Here are the Medicare premiums, deductibles, and copay amounts for 2023.
Part A premiums. Most people don't pay a monthly premium for Medicare Part A (hospital insurance). But if you have to pay for Part A because you or your spouse don't have a long enough work history, you'll pay between $278 (if you have 30-39 work credits) and $506 (if you have fewer than 30 work credits).
Part A deductible. In 2023, you'll also pay a $1,600 deductible for each benefit period in which you use hospital or skilled nursing inpatient care.
Part A copayments. The first 60 days in the hospital, and the first 20 days in a skilled nursing facility, are included with your Part A deductible. After that, you'll have to pay the following copays.
Part B premiums. The standard Medicare Part B premium is actually decreasing by $5.20 per month in 2023, to $164.90. But about 7% of Medicare beneficiaries have to pay a higher monthly premium because their income is over a certain amount.
If your 2021 adjusted gross income was over $97,000 (or $194,000 for a couple), your monthly premiums in 2023 are as follows:
|Yearly Income in 2021||Additional Monthly Premium in 2023|
|single, $500,000 or above||$560.50|
|married, $750,000 or above||$560.50|
Part B deductible. The Part B deductible for 2023 also decreased, to $226 per year.
Limits on therapy. Medicare no longer puts a cap on the number of outpatient physical therapy, speech-language pathology, or occupational therapy visits it will pay for, but there are still thresholds for "authorization purposes," as follows:
If your therapist tells Medicare that therapy above the threshold is medically necessary and Medicare approves, you can go over the threshold.
Beneficiaries of Part C, also called Medicare Advantage, have to pay the Part B premium as well as a monthly Advantage plan premium, although a good number of Advantage plans don't charge a monthly premium, and they generally have lower costs than traditional Medicare plans.
The average monthly premium for Medicare Advantage plans in 2023 has decreased to $18.
Part D premiums. Part D premiums vary depending on the plan you choose, with an average of $31.50. Also, if your adjusted gross income is over $97,000 (or $194,000 for a couple), you'll pay a monthly adjustment amount to Medicare in addition to your monthly Part D premium.
Here are the Part D additional amounts for individuals making over $97,000 and married couples making over $194,000:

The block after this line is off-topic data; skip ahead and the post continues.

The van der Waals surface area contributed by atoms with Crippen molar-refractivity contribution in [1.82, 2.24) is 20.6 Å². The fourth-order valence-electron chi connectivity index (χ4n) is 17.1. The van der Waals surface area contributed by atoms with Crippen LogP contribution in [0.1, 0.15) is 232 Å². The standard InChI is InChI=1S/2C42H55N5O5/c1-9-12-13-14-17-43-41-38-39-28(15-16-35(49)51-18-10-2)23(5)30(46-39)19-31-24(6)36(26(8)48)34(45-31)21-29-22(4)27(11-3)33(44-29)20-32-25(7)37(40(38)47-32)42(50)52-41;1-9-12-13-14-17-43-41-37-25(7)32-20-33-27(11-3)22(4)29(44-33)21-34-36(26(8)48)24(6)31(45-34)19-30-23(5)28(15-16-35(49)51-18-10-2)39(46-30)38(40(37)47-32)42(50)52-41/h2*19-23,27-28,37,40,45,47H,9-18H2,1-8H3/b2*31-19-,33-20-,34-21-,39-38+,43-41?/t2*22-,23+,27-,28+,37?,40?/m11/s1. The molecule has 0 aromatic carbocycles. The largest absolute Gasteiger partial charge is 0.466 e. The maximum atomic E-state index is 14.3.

|Yearly Income in 2021||Monthly Surcharge in 2023|
|single, $500,000 or above||$76.40|
|married, $750,000 or above||$76.40|
Part D deductible. The maximum Part D deductible for 2023 is $505 per year (though some plans waive the deductible completely).
Donut hole coverage. You no longer have to pay the full amount of your drug costs while in the "donut hole" (formerly called the "coverage gap"). Once your total yearly drug expense reaches $4,660 (and until your total out-of-pocket costs reach $7,400), you'll pay no more than 25% of your drug costs for both brand-name and generic drugs.
When you're on the other side of the donut hole (once you've reached $7,400 in medication costs), you pay only 5% of the cost of the drugs, or $4.15 for generics and preferred drugs and $10.35 for brand-name drugs, whichever is greater.
Note that you don't have to spend $4,660 in copayments before you get to the donut hole. The amount of your medication expenses that apply to the donut hole threshold depends on whether you've mostly spent money on brand-name drugs or generic drugs. While only your copay for generic drugs (the 25%) counts toward the $4,660 threshold, 95% of the cost of brand-name drugs (your copay and most of the insurance company's cost of the drug) counts toward the donut hole threshold.
The federal government offers subsidies to pay for Part D for those with low income (called Extra Help). See Nolo's article on Extra Help for Part D for more information.
Effective date: Jan 01, 2023